AND: both terms have to be in the search result (limits the result)
OR: one of the terms has to be in the search result (expands the result)
NOT: exclude a term from the search result (specify the result)
Furthermore, it is often possible to limit or restrict a search by document type, time span, language, location, availability and more.
‘Wildcards’ or ‘truncation’ can be used to include differences in language (U.S. or U.K. spelling), plural forms or word variations in the search result.
Wildcards (?, # or !): replace one or more characters
Example: humo?r will find both humour and humor, organi?ation will find both organisation and organization
Truncation (* or ?): begin or end a term in various ways
Example: comput* will find computing, compute, computer, etc.
NB: characters and function may differ for each database or catalogue.
When combining search terms with AND, both terms have to be in the search result. This does not necessarily put both terms within context. One of the terms can be in the title of an article, the other in the last paragraph or even a footnote or bibliography.
‘Proximity search’ commands the search engine to search for the terms within a range; in the same sentence, paragraph or amount of words.
In Westlaw search terms can be combined with /s or /p to make sure the terms are found in the same sentence or paragraph, e.g. “fair use” /p Google. In HeinOnline both search terms must be within a range of 15 words with the command: "fair use google"~15.
A thesaurus is a controlled hierarchic list of (subject) terms. Thesaurus terms are connected to articles or books by a specialist (e.g. librarian) to identify the content. Browse a thesaurus and click on a term to find all articles connected to the term (independent from the actual words in the text).
A thesaurus allows you to specify or broaden a search or identify subject terms. Combine the search results of queries based on a thesaurus with the function Search History (if available).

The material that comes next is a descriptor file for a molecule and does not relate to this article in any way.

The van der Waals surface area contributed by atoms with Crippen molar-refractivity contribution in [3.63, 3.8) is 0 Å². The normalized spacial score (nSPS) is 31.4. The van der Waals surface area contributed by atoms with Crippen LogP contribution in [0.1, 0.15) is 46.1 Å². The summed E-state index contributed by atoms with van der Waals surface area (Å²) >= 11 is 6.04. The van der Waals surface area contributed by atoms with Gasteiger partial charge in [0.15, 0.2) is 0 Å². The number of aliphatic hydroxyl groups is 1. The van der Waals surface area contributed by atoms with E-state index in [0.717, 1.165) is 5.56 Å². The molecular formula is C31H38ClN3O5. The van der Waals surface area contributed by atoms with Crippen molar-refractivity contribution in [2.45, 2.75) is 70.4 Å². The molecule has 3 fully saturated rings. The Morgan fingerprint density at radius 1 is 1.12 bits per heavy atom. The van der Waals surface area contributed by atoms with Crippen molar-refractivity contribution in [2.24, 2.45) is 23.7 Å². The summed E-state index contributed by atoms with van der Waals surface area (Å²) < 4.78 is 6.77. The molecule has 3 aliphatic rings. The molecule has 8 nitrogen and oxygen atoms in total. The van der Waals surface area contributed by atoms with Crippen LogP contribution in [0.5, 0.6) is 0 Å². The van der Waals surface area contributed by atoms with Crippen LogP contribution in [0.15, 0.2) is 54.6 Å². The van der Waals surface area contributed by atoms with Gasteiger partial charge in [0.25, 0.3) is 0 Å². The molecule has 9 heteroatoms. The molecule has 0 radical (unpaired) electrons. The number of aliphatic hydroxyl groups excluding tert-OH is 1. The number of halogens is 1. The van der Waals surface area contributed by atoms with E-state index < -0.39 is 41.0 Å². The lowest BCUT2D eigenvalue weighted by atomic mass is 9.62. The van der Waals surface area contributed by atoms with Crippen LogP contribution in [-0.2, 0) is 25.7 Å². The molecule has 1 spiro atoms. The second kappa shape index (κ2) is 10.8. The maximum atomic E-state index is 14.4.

A classification is an (alpha)numeric hierarchy of subjects used to classify books or other items. It is usually broad (not very detailed) and is used to group items together that are relevant to the same subject. Classification is closely related to library placing systems.
A bibliography contains references to or an overview of articles or books, usually not linked to availability. Bibliographies can be edited – with added keywords, topical index and/or references to legislation - or plain indexed. They can be used to find references to (old) journal articles. Next step is to find the paper journal or digital article.
HeinOnline, Westlaw, and other journal collections offer access to digitized or digital articles. Note that not all (older) publication years of a journal have to be included and usually the coverage of each journal varies. Some law journals are not included at all because they are not available digitally.
The UvA-linker tells you at once if and where an electronic or print version of the article can be found. It matches bibliographic data with (paid) access to a digital version of the publication, or with the paper version in the library (or other libraries in the Netherlands).
The UvA-linker is available in UvA CataloguePlus, but also in Google Scholar and HeinOnline (when used within the UvA domain). Click here for more information about using UvA-linker in Google Scholar.
Snowball method and cited by